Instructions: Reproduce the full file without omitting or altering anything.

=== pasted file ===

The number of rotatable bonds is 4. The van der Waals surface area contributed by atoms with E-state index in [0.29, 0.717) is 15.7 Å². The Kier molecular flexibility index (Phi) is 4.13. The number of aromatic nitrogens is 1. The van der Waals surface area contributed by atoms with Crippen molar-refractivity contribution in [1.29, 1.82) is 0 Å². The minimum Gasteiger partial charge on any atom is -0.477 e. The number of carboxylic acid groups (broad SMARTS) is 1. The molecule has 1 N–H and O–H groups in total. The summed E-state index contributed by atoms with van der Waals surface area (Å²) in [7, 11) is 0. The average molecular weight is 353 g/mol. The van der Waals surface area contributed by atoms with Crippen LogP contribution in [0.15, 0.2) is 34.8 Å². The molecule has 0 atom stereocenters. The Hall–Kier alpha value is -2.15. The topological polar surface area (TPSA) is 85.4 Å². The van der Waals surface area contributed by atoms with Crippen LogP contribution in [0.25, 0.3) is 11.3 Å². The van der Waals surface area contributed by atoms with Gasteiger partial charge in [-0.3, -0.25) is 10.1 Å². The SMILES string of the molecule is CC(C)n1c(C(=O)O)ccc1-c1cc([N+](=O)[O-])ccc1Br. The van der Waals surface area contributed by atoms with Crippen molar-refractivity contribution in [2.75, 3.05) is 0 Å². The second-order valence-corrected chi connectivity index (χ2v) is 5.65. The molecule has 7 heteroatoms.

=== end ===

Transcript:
The number of rotatable bonds is 4. The van der Waals surface area contributed by atoms with E-state index in [0.29, 0.717) is 15.7 Å². The Kier molecular flexibility index (Phi) is 4.13. The number of aromatic nitrogens is 1. The van der Waals surface area contributed by atoms with Crippen molar-refractivity contribution in [1.29, 1.82) is 0 Å². The minimum Gasteiger partial charge on any atom is -0.477 e. The number of carboxylic acid groups (broad SMARTS) is 1. The molecule has 1 N–H and O–H groups in total. The summed E-state index contributed by atoms with van der Waals surface area (Å²) in [7, 11) is 0. The average molecular weight is 353 g/mol. The van der Waals surface area contributed by atoms with Crippen LogP contribution in [0.15, 0.2) is 34.8 Å². The molecule has 0 atom stereocenters. The Hall–Kier alpha value is -2.15. The topological polar surface area (TPSA) is 85.4 Å². The van der Waals surface area contributed by atoms with Crippen LogP contribution in [0.25, 0.3) is 11.3 Å². The van der Waals surface area contributed by atoms with Gasteiger partial charge in [-0.3, -0.25) is 10.1 Å². The SMILES string of the molecule is CC(C)n1c(C(=O)O)ccc1-c1cc([N+](=O)[O-])ccc1Br. The van der Waals surface area contributed by atoms with Crippen molar-refractivity contribution in [2.75, 3.05) is 0 Å². The second-order valence-corrected chi connectivity index (χ2v) is 5.65. The molecule has 7 heteroatoms.